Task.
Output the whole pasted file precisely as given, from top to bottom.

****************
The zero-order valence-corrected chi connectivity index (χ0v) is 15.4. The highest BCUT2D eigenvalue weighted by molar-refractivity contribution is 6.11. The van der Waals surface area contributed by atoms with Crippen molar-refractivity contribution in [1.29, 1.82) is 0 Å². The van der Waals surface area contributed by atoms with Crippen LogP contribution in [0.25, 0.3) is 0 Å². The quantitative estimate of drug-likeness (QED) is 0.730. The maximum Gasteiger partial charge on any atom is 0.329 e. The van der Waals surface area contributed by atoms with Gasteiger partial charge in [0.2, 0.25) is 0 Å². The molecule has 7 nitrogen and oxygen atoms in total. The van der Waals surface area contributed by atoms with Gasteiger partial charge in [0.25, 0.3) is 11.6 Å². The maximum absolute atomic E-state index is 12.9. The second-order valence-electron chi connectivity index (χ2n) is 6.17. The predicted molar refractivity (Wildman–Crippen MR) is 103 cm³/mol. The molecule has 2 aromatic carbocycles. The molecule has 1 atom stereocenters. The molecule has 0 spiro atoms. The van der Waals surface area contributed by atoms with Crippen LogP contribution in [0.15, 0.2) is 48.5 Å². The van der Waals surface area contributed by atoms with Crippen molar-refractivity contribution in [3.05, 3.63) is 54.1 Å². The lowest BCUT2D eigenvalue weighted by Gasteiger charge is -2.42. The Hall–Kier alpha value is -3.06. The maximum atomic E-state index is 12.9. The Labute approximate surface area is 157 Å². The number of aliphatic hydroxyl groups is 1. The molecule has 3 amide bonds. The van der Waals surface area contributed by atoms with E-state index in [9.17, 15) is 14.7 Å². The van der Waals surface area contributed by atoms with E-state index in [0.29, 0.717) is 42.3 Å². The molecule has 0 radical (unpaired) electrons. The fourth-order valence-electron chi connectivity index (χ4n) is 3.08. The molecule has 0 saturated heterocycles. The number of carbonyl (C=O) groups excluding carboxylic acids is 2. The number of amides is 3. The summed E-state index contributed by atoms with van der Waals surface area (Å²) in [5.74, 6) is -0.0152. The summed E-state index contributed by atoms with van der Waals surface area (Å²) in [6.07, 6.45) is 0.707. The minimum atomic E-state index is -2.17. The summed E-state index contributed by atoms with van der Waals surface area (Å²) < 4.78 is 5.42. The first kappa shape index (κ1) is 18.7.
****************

The zero-order valence-corrected chi connectivity index (χ0v) is 15.4. The highest BCUT2D eigenvalue weighted by molar-refractivity contribution is 6.11. The van der Waals surface area contributed by atoms with Crippen molar-refractivity contribution in [1.29, 1.82) is 0 Å². The van der Waals surface area contributed by atoms with Crippen LogP contribution in [0.25, 0.3) is 0 Å². The quantitative estimate of drug-likeness (QED) is 0.730. The maximum Gasteiger partial charge on any atom is 0.329 e. The van der Waals surface area contributed by atoms with Gasteiger partial charge in [0.2, 0.25) is 0 Å². The molecule has 7 nitrogen and oxygen atoms in total. The van der Waals surface area contributed by atoms with Gasteiger partial charge in [0.25, 0.3) is 11.6 Å². The maximum absolute atomic E-state index is 12.9. The second-order valence-electron chi connectivity index (χ2n) is 6.17. The predicted molar refractivity (Wildman–Crippen MR) is 103 cm³/mol. The molecule has 2 aromatic carbocycles. The molecule has 1 atom stereocenters. The molecule has 0 spiro atoms. The van der Waals surface area contributed by atoms with Crippen LogP contribution in [0.15, 0.2) is 48.5 Å². The van der Waals surface area contributed by atoms with Crippen molar-refractivity contribution in [3.05, 3.63) is 54.1 Å². The lowest BCUT2D eigenvalue weighted by Gasteiger charge is -2.42. The Hall–Kier alpha value is -3.06. The maximum atomic E-state index is 12.9. The Labute approximate surface area is 157 Å². The number of aliphatic hydroxyl groups is 1. The molecule has 3 amide bonds. The van der Waals surface area contributed by atoms with E-state index in [9.17, 15) is 14.7 Å². The van der Waals surface area contributed by atoms with E-state index in [0.29, 0.717) is 42.3 Å². The molecule has 0 radical (unpaired) electrons. The fourth-order valence-electron chi connectivity index (χ4n) is 3.08. The molecule has 0 saturated heterocycles. The number of carbonyl (C=O) groups excluding carboxylic acids is 2. The number of amides is 3. The summed E-state index contributed by atoms with van der Waals surface area (Å²) in [5.74, 6) is -0.0152. The summed E-state index contributed by atoms with van der Waals surface area (Å²) in [6.07, 6.45) is 0.707. The minimum atomic E-state index is -2.17. The summed E-state index contributed by atoms with van der Waals surface area (Å²) < 4.78 is 5.42. The first kappa shape index (κ1) is 18.7.